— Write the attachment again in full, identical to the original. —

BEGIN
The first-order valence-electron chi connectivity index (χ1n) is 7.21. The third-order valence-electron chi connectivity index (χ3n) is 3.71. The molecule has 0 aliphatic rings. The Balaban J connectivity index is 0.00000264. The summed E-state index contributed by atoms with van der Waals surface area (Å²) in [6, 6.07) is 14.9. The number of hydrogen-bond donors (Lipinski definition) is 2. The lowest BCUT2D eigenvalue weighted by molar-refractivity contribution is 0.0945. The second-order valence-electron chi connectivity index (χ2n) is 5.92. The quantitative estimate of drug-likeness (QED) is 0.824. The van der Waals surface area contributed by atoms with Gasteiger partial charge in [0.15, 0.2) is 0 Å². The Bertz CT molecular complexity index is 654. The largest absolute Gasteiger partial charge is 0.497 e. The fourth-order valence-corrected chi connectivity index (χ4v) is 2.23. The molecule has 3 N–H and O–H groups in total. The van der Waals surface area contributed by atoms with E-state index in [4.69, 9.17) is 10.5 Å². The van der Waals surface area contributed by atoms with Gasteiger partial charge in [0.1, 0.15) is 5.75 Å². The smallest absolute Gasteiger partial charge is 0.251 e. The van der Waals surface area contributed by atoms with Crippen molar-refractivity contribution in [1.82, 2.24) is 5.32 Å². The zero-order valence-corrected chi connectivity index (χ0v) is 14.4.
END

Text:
The first-order valence-electron chi connectivity index (χ1n) is 7.21. The third-order valence-electron chi connectivity index (χ3n) is 3.71. The molecule has 0 aliphatic rings. The Balaban J connectivity index is 0.00000264. The summed E-state index contributed by atoms with van der Waals surface area (Å²) in [6, 6.07) is 14.9. The number of hydrogen-bond donors (Lipinski definition) is 2. The lowest BCUT2D eigenvalue weighted by molar-refractivity contribution is 0.0945. The second-order valence-electron chi connectivity index (χ2n) is 5.92. The quantitative estimate of drug-likeness (QED) is 0.824. The van der Waals surface area contributed by atoms with Gasteiger partial charge in [0.15, 0.2) is 0 Å². The Bertz CT molecular complexity index is 654. The largest absolute Gasteiger partial charge is 0.497 e. The fourth-order valence-corrected chi connectivity index (χ4v) is 2.23. The molecule has 3 N–H and O–H groups in total. The van der Waals surface area contributed by atoms with E-state index in [4.69, 9.17) is 10.5 Å². The van der Waals surface area contributed by atoms with Gasteiger partial charge in [0.1, 0.15) is 5.75 Å². The smallest absolute Gasteiger partial charge is 0.251 e. The van der Waals surface area contributed by atoms with Crippen molar-refractivity contribution in [1.82, 2.24) is 5.32 Å². The zero-order valence-corrected chi connectivity index (χ0v) is 14.4.